Supreme Court kills abortion rights, sets target on marriage equality, contraception, more

For the first time ever, the high court has killed a constitutionally-guaranteed right.

As expected, the Supreme Court of the United States has voted to overturn Roe v. Wade, the landmark ruling that legalized abortion across the nation nearly 50 years ago. The decision was already revealed in an unprecedented leak reported by Politico in early May, but now the nation has the final version of the majority opinion written by Justice Samuel Alito and circulated among the other justices in February.

The ruling marks the first time in U.S. history that a constitutionally-guaranteed right has ever been removed by the court. But the extremists on the court do not appear content with just killing abortion rights. Justice Clarence Thomas, a signatory to the decision, called for the Supreme Court to overturn other past rulings protecting same-sex marriage, gay sex, and the use of contraceptives.

The destruction of Roe is having immediate impact. In the state of West Virginia Friday morning, the last clinic in the state providing abortion services closed its doors. The sole clinic in Mississippi continued to provide services but was expected to stop at any time as right-wing protesters gathered outside. In Wisconsin, Planned Parenthood issued an order to stop abortion services at both of its clinics. Similar scenes are playing out across the country.

The decision strikes down both Roe v. Wade, the court’s 1973 ruling that enshrined the constitutional right to an abortion, and a decision in 1992, in Planned Parenthood v. Casey, that essentially upheld that right.

Alito wrote: “Roe was egregiously wrong from the start. Its reasoning was exceptionally weak, and the decision has had damaging consequences. And far from bringing about a national settlement of the abortion issue, Roe and Casey have inflamed divisions in the country.”

Joining him in tossing Roe were Thomas and Justices Neil Gorsuch, Brett Kavanaugh, and Amy Coney Barrett. The latter three justices were appointed by former President Donald Trump. Thomas first voted to overrule Roe 30 years ago.

Justices Stephen Breyer, Sonia Sotomayor, and Elena Kagan—the last remaining Democratic appointees on the court—dissented.

“With sorrow—for this court, but more, for the many millions of American women who have today lost a fundamental constitutional protection—we dissent,” they wrote, warning that right-wing abortion opponents would now try to impose a nationwide ban “from the moment of conception and without exceptions for rape or incest.”

Though he did not sign their dissent, Chief Justice John Roberts voted with the liberal wing.

Protected by Roe no more

At least half the states in the country are expected to quickly make abortion completely illegal, with poor and working-class women and women of color in Republican-governed states having their rights stripped away first.

Abortion rights advocates say this will result in desperate people traveling to get abortions in states where the procedure remains legal, such as Illinois or New York. Some 13 states have “trigger laws” on the books which outlawed abortion the minute Roe was officially overturned.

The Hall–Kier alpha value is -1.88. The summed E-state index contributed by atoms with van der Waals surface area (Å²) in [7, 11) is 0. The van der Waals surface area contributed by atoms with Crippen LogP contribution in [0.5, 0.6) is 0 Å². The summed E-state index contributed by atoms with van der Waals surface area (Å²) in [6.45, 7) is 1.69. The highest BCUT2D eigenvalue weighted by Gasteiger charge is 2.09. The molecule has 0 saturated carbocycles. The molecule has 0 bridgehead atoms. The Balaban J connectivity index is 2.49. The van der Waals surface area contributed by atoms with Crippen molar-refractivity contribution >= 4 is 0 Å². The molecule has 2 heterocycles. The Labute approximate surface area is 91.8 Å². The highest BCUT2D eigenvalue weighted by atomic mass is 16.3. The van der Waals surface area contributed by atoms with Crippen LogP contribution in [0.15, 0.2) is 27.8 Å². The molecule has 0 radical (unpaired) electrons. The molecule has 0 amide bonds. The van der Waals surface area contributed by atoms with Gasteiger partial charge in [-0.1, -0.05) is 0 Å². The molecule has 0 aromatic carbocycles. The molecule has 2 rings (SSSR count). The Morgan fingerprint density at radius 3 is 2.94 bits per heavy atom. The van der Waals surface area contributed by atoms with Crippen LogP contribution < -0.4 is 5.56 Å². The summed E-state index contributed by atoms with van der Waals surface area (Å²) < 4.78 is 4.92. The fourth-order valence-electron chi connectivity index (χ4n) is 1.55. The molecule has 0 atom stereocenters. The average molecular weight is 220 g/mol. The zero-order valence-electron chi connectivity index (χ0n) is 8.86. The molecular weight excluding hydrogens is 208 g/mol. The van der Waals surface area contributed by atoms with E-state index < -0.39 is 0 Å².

In those places, the ruling marks a return to the time before Roe v. Wade, when abortion was a crime everywhere.

As late as the early 1970s, for example, police departments and governments around the U.S. were conducting crackdowns on what they called the illegal “abortion industry.” Almost totally forgotten these days are the vicious attacks against women in government-led terroristic campaigns.

The story of one such campaign, in Chicago, gained wide circulation again following the Politico leak. In the early ’70s, police came crashing down on “Call Jane,” a feminist collective of young women who, since 1965, had provided safe but then illegal abortions to roughly 3,000 Chicagoans per year. The collective, led by the famed civil rights and human rights activist Heather Booth, was raided after two Catholic women told police their sister-in-law planned to have an abortion provided by the group.

A homicide detective assigned to the case traced “Jane” to the South Shore neighborhood. There, police raided an apartment, arrested nearly 50 people for questioning, and tore three women who were actively undergoing abortion treatment away from their procedure and hauled them off to the hospital.

Members of the Jane Collective, arrested by Chicago Police. | Chicago Police Department

Seven women were charged with 11 counts of performing an abortion and conspiracy to commit abortion. They would soon be known in Chicago’s newspapers as the “Abortion Seven.” Members of Call Jane protected the women they served and prevented many of them from being arrested by eating the index cards that bore the details of the patients’ information.

There were similar cases across the country where working-class women went to incredible and dangerous lengths to access abortion or to protect those who needed them.

A woman working for the Parks Department in Brooklyn found a woman who performed her own abortion bleeding and dying in a ravine in Prospect Park. She was able to get the woman to the emergency room at a nearby hospital where her life was saved.

In 1973, the Abortion Seven had to be released by prosecutors when the Supreme Court issued Roe v. Wade. With the decision, the court affirmed that access to safe and legal abortion was a constitutional right. It said that states could not ban abortion before 24 weeks into the pregnancy.

The nightmare of state harassment suffered by women in Chicago in the early 1970s may pale in comparison, however, to the level of surveillance and repression that will be deployed against women, non-binary people, and trans men seeking reproductive services in those parts of America where abortion is again illegal.

The data produced by cell phones, internet browsers, search engines, and social media could be used to prosecute those who seek abortions, and the heaviest crackdowns would undoubtedly descend on poor women and women of color.